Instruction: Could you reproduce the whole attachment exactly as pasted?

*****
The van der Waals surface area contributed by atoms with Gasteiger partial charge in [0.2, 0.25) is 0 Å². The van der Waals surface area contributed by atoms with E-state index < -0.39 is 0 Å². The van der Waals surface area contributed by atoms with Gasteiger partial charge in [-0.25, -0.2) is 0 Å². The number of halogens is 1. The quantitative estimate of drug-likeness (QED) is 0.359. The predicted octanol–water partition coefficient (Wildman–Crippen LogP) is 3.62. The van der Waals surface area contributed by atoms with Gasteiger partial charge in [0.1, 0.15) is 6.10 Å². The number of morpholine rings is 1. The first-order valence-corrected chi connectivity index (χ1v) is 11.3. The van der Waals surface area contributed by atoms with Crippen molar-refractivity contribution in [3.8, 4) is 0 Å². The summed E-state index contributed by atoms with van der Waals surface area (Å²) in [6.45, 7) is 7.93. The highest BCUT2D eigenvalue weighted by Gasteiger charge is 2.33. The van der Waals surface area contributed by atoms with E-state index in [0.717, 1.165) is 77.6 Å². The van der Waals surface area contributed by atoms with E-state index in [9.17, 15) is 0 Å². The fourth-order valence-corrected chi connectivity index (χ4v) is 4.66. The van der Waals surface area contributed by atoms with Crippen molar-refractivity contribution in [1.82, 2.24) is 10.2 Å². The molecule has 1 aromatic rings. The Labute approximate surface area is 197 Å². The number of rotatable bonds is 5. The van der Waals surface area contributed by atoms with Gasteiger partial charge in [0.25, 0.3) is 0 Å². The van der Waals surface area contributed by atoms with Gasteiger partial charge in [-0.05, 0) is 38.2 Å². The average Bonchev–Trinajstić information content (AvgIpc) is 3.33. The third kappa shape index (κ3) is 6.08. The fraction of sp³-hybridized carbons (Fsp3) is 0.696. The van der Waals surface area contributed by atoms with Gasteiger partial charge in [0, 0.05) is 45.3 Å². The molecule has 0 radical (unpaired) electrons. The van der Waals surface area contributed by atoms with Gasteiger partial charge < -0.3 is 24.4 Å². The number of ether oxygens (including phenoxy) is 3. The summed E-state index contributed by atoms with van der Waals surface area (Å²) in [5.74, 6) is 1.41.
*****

The van der Waals surface area contributed by atoms with Gasteiger partial charge in [0.2, 0.25) is 0 Å². The van der Waals surface area contributed by atoms with E-state index < -0.39 is 0 Å². The van der Waals surface area contributed by atoms with Gasteiger partial charge in [-0.25, -0.2) is 0 Å². The number of halogens is 1. The quantitative estimate of drug-likeness (QED) is 0.359. The predicted octanol–water partition coefficient (Wildman–Crippen LogP) is 3.62. The van der Waals surface area contributed by atoms with Gasteiger partial charge in [0.1, 0.15) is 6.10 Å². The number of morpholine rings is 1. The first-order valence-corrected chi connectivity index (χ1v) is 11.3. The van der Waals surface area contributed by atoms with Crippen molar-refractivity contribution in [3.8, 4) is 0 Å². The summed E-state index contributed by atoms with van der Waals surface area (Å²) in [6.45, 7) is 7.93. The highest BCUT2D eigenvalue weighted by Gasteiger charge is 2.33. The van der Waals surface area contributed by atoms with E-state index in [0.717, 1.165) is 77.6 Å². The van der Waals surface area contributed by atoms with E-state index in [9.17, 15) is 0 Å². The fourth-order valence-corrected chi connectivity index (χ4v) is 4.66. The van der Waals surface area contributed by atoms with Crippen molar-refractivity contribution in [1.82, 2.24) is 10.2 Å². The molecule has 1 aromatic rings. The Labute approximate surface area is 197 Å². The number of rotatable bonds is 5. The van der Waals surface area contributed by atoms with Gasteiger partial charge in [0.25, 0.3) is 0 Å². The van der Waals surface area contributed by atoms with Gasteiger partial charge in [-0.05, 0) is 38.2 Å². The average Bonchev–Trinajstić information content (AvgIpc) is 3.33. The third kappa shape index (κ3) is 6.08. The fraction of sp³-hybridized carbons (Fsp3) is 0.696. The van der Waals surface area contributed by atoms with Gasteiger partial charge in [0, 0.05) is 45.3 Å². The molecule has 0 radical (unpaired) electrons. The van der Waals surface area contributed by atoms with Gasteiger partial charge < -0.3 is 24.4 Å². The number of ether oxygens (including phenoxy) is 3. The summed E-state index contributed by atoms with van der Waals surface area (Å²) in [5.74, 6) is 1.41.